NEW DELHI: First a history lesson: in May 1989 the late Chinese leader Deng Xiaoping hosted then USSR President Mikhail Gorbachev in Beijing and in the course of their conversation said: Russia had a sphere of influence around north-eastern China centred on Harbin, and Russia through unequal treaties received more than 1.5 million square kilometres of Chinese territory (Siberia). The Soviet Union had also captured the islands on the Amur and Ussuri rivers.
Note the Chinese leader’s words: “I only expressed my views in order that the Soviet comrades better understand the Chinese side.”
Last week, those words must have resonated with both sides as China and Russia signed an agreement allowing the former use of Vladivostok Port, ceded to Russia by the Qing emperor in 1861.
As a former Indian diplomat noted, “China had been pressing for trade through Vladivostok for many years, it’s a measure of how distracted Russia is by the Ukraine war that they have now agreed to it. Incidentally, there are also two bridges on the Amur river to facilitate trade.”
Ashok Sajjanhar, who was India’s ambassador in Kazakhstan, believes the port will serve as a key trading hub between Europe and Asia. “It will help China move that much closer to having a stronger presence in the Arctic. China has already been developing icebreakers to access the Northeast passage from its east coast to the Arctic and from there it can access North Europe. It will also help China resolve its ‘Malacca Dilemma’”.
By itself, China trading through Vladivostok may not mean much, but Beijing sees Siberia as its own, all 13 million sq. km of land rich in timber, oil and gas and other resources. Incidentally, China also claims Mongolia as its own and as another diplomat underscored, “The Chinese have patience, infinite patience and as the Ukraine war debilitates Russia with the US doing its best to accelerate that process, the mandarin in Beijing will make his move at the appropriate time.”
What about Central Asia for whose leaders China rolled out the red-carpet last week in the ancient city of Xian. No Russian leader was invited, an omission that raised eyebrows given Moscow sees this region as its “Near Abroad”, within its zone of influence. Russia even has the Eurasian Economic Union, a bloc which has moved somewhat fitfully towards economic and customs integration, but China appears determined to have the region lock, stock and barrel.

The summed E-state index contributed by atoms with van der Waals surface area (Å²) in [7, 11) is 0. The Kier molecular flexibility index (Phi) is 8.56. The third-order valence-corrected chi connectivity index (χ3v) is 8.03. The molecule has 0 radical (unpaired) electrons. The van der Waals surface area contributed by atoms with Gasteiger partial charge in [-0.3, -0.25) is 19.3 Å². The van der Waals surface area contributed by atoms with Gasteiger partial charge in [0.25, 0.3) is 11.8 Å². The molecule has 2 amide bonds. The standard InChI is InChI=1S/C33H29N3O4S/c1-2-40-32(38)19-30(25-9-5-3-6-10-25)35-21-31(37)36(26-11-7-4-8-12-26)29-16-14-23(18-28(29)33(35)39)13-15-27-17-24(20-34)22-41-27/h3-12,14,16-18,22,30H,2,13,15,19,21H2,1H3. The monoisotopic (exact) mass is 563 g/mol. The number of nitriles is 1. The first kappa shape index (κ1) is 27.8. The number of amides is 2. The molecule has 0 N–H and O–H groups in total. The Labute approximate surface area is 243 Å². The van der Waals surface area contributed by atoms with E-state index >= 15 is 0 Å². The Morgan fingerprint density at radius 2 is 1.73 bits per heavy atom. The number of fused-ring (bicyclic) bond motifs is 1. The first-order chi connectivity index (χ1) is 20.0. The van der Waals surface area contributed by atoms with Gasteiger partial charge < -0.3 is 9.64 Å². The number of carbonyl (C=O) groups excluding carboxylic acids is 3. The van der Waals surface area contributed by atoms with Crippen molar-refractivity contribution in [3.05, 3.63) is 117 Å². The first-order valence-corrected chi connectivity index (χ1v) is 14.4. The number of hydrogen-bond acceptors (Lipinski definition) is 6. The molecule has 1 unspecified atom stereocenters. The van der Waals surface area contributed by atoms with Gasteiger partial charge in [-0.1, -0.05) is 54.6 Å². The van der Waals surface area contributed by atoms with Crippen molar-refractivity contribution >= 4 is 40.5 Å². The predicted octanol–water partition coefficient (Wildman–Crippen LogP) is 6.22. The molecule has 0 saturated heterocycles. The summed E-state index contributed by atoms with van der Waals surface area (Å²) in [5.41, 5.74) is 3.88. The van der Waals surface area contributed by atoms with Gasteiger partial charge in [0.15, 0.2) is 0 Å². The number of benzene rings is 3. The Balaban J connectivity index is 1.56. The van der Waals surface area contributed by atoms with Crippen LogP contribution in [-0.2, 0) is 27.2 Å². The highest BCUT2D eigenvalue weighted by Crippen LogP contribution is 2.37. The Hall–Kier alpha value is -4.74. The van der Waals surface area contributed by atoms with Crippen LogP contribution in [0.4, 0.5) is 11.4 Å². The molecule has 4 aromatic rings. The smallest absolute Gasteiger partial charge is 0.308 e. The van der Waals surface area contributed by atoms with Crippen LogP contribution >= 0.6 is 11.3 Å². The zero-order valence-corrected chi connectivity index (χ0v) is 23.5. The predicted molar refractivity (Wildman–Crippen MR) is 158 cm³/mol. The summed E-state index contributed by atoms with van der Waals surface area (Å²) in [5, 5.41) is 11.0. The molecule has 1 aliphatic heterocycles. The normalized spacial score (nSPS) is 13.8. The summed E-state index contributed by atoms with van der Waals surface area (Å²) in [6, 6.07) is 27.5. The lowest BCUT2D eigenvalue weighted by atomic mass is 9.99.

The security provisions wherein China promised to “strengthen the capacity of law enforcement, security and defense”, were picked up by Russia’s media. They saw it as reflecting Xi Jinping’s intent to realign the region away from Russia. At Xian, China and the leaders of five Central Asian states, Kazakhstan, Kyrgyzstan, Tajikistan, Turkmenistan and Uzbekistan also agreed on a set of regional initiatives to boost cooperation and development. Chinese ministries will be linked to those in Central Asia, focus on educational and cultural exchanges and the creation of business councils that may end up consolidating China’s dominant role.
Here in Delhi, a senior Russian diplomat StratNews Global spoke to said his country had “full faith that China will not go against our interests in Central Asia. We were briefed on all the discussions that took place and all the developments that will take place in Central Asia will benefit us.”
The diplomat was expressing what can only be a pious hope. Where does this leave India? Delhi knows full well that if China takes over Central Asia, India will be completely excluded from the region. Russia’s hold over Central Asia is India’s best hope for a role there.
Delhi has also stepped up its diplomacy in the region, with a Central Asia dialogue launched in 2019, and summits with its foreign ministers in 2020 and 2021. There was also a virtual summit of heads of state last year. But Sajjanhar notes that “We need to be aware of other players and Turkey’s role will be especially significant here. Not only was it present at the SCO summit in Samarkand last year, but President Erdogan was also present personally in Astana for the CICA summit held in Astana last year. We need to take note of this.”
He believes India has much to offer the region including experience in dealing with radicalism and terrorism. India can also tap into Central Asia’s discomfort with China’s shadow looming over them.
But is India clear about what it wants from the region? Sajjanhar points out that Central Asia could play a crucial role in India’s energy security. Turkmenistan has the fourth largest gas reserves in the world while there are significant reserves of oil, gas and uranium in Kazakhstan. India however lacks physical connectivity to Central Asia, and the route to the region through Chahbahar in Iran will be constrained by Delhi’s repeated kowtowing to US economic and other embargos on the Islamic republic. Tehran as a neighbour will have its own plans for the region that could include working with China. A new Great Game is unfolding and it’s not clear if India has a vision, plan, or intent.
Related Stories on StratNews Global: